"We're concerned that she feels her removal might not stem from academic reasons but from retaliation for her complaint," said Reena Goldthree, a fourth-year graduate student in history and chair of the HGSA.

GPSC President Audrey Ellerbee, a fifth-year biomedical engineering student, supports an inquiry, but cautioned against hasty judgment. "It's always unnerving [when a student is dismissed]," she said. "It always seems like it must have been unfair, like something must have gone wrong in the system, but we're not close to the details. We've only heard what Zihui has presented. At some point, you have to defer to the people in the field."

Jing Huang, a second-year graduate student in civil and environmental engineering, is heading an effort by the DCSSA to support Tang's appeal. Huang said he is not optimistic about her chances.

"People care about Duke basketball, they care about how the lacrosse case reflects on the school," Huang said. "But people don't care about international students."

Tang's situation has exposed the opacity surrounding grievance procedures, graduate student leaders said.

"There aren't clearly defined policies about how to express concerns with advisors, and students often don't know where to turn when they have problems," Goldthree said.

Tang added that the grievance system is biased toward the protection of faculty.

"We have some guidelines, but if you really want to do something according to these procedures, it's a bad idea [to complain] if you want to continue working here," she said. "To me, it's just window dressing."

Tang defends her record

A probationary letter dated June 27, 2005 states that Tang's academic probation is a result of her limited English proficiency, her inability as assessed by Mazumdar to pass preliminary exams, questions about her research skills and the lack of an advisor.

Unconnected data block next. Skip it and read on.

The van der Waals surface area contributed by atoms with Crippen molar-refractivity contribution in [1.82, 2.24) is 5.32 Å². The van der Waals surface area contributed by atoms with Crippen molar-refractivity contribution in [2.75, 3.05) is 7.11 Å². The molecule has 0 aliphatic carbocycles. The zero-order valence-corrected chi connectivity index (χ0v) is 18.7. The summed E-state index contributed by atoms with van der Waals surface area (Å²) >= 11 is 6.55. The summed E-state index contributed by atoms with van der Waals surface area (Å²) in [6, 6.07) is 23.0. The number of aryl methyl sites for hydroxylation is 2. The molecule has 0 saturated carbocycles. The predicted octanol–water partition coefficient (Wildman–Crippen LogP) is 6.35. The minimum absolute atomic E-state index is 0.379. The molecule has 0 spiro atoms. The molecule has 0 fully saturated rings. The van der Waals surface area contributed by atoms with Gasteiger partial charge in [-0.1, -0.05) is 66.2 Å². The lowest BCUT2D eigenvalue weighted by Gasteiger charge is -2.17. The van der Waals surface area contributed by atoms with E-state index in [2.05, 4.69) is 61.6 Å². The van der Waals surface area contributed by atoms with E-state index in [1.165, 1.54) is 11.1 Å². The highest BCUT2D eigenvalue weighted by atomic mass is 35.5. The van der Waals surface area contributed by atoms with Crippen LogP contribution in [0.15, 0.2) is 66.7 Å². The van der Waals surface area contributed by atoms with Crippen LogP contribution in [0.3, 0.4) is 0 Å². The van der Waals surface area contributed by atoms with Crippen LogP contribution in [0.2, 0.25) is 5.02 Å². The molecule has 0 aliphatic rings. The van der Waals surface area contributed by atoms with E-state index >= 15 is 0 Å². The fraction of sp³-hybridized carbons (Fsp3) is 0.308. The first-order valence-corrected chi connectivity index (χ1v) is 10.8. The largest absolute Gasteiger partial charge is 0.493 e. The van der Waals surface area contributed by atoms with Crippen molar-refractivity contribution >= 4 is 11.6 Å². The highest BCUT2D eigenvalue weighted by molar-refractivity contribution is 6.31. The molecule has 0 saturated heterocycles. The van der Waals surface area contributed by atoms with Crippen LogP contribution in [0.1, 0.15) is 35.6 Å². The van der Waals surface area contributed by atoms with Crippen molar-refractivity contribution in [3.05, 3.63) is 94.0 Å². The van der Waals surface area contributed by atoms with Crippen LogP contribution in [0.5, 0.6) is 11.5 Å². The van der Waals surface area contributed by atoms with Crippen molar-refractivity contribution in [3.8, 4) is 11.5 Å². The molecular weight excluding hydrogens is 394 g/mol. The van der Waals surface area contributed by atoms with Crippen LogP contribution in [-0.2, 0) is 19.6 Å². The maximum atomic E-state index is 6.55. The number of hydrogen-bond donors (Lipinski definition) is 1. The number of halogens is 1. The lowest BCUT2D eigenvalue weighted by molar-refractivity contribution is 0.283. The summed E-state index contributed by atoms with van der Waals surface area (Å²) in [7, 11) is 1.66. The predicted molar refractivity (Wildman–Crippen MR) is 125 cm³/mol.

Tang said her grades, however, have consistently been between 'A' and 'B'-minus-or the Graduate School equivalents of 'E' to 'G'-minus. She has a 3.49 grade point average.

Tang also disputes critiques of her English abilities, citing her scores on the Test of English as a Foreign Language and the Graduate Record Examination, both of which exceeded departmental requirements.

In an e-mail, Rhonda Jones, an instructor at the Center for Documentary Studies who taught Tang, supported Tang's defense of her language abilities.

"I found her to be a diligent student who was quite competent in expressing herself both orally and in written communication," she wrote.

Tang added that the workload Mazumdar assigned her violated the Federal Immigrant Law's stipulations regarding the maximum workload for international students.

Cultural differences sometimes lead to misunderstandings, Ellerbee said.

"There is a lot of miscommunication, not intentional misuse of international students by professors," Ellerbee said. "There might be stereotypes about how much a student is willing to work outside of class."

Tang said she arrived at Duke eager to learn but she has suffered humiliation and lack of academic support and training since her arrival at the University.

"To be honest, I do wish I have the opportunity to complete my dissertation project," she said. "But I don't think there's a friendly learning environment for me here."

Holley Horrell contributed to this story.